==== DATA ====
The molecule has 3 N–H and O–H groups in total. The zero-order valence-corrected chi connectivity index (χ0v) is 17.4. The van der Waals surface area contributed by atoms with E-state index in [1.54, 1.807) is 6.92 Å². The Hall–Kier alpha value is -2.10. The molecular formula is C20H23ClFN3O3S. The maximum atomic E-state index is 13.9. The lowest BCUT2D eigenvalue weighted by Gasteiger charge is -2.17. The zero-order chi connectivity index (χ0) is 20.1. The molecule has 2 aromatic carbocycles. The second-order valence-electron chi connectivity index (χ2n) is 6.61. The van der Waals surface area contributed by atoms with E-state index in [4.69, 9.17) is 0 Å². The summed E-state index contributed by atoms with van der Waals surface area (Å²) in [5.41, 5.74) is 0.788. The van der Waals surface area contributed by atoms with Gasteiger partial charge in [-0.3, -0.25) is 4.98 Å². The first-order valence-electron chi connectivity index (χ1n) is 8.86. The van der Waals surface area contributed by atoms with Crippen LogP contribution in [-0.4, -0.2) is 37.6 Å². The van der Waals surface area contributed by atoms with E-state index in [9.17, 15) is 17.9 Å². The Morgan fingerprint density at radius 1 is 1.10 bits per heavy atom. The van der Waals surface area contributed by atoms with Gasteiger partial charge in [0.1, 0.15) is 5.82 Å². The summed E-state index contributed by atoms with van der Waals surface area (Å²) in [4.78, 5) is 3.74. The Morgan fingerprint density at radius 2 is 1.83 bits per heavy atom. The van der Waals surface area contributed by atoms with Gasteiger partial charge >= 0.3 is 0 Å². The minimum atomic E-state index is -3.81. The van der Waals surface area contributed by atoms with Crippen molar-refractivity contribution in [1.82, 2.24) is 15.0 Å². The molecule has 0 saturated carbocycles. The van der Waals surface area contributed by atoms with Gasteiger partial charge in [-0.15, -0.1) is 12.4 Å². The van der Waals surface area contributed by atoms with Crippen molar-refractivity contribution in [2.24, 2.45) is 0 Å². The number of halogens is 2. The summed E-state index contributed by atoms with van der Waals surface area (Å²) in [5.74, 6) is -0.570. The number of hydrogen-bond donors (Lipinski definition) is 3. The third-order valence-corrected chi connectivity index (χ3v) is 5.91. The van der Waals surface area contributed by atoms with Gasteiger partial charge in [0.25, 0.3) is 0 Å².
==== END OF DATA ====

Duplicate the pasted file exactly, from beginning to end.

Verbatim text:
The molecule has 3 N–H and O–H groups in total. The zero-order valence-corrected chi connectivity index (χ0v) is 17.4. The van der Waals surface area contributed by atoms with E-state index in [1.54, 1.807) is 6.92 Å². The Hall–Kier alpha value is -2.10. The molecular formula is C20H23ClFN3O3S. The maximum atomic E-state index is 13.9. The lowest BCUT2D eigenvalue weighted by Gasteiger charge is -2.17. The zero-order chi connectivity index (χ0) is 20.1. The molecule has 2 aromatic carbocycles. The second-order valence-electron chi connectivity index (χ2n) is 6.61. The van der Waals surface area contributed by atoms with E-state index in [4.69, 9.17) is 0 Å². The summed E-state index contributed by atoms with van der Waals surface area (Å²) in [5.41, 5.74) is 0.788. The van der Waals surface area contributed by atoms with Gasteiger partial charge in [-0.3, -0.25) is 4.98 Å². The first-order valence-electron chi connectivity index (χ1n) is 8.86. The van der Waals surface area contributed by atoms with Crippen LogP contribution in [-0.4, -0.2) is 37.6 Å². The van der Waals surface area contributed by atoms with E-state index in [9.17, 15) is 17.9 Å². The Morgan fingerprint density at radius 1 is 1.10 bits per heavy atom. The van der Waals surface area contributed by atoms with Gasteiger partial charge in [0.1, 0.15) is 5.82 Å². The summed E-state index contributed by atoms with van der Waals surface area (Å²) in [4.78, 5) is 3.74. The Morgan fingerprint density at radius 2 is 1.83 bits per heavy atom. The van der Waals surface area contributed by atoms with Gasteiger partial charge >= 0.3 is 0 Å². The minimum atomic E-state index is -3.81. The van der Waals surface area contributed by atoms with Crippen molar-refractivity contribution in [1.82, 2.24) is 15.0 Å². The molecule has 0 saturated carbocycles. The van der Waals surface area contributed by atoms with Gasteiger partial charge in [-0.15, -0.1) is 12.4 Å². The van der Waals surface area contributed by atoms with Crippen molar-refractivity contribution in [2.24, 2.45) is 0 Å². The number of halogens is 2. The summed E-state index contributed by atoms with van der Waals surface area (Å²) in [5.74, 6) is -0.570. The number of hydrogen-bond donors (Lipinski definition) is 3. The third-order valence-corrected chi connectivity index (χ3v) is 5.91. The van der Waals surface area contributed by atoms with Gasteiger partial charge in [0.25, 0.3) is 0 Å².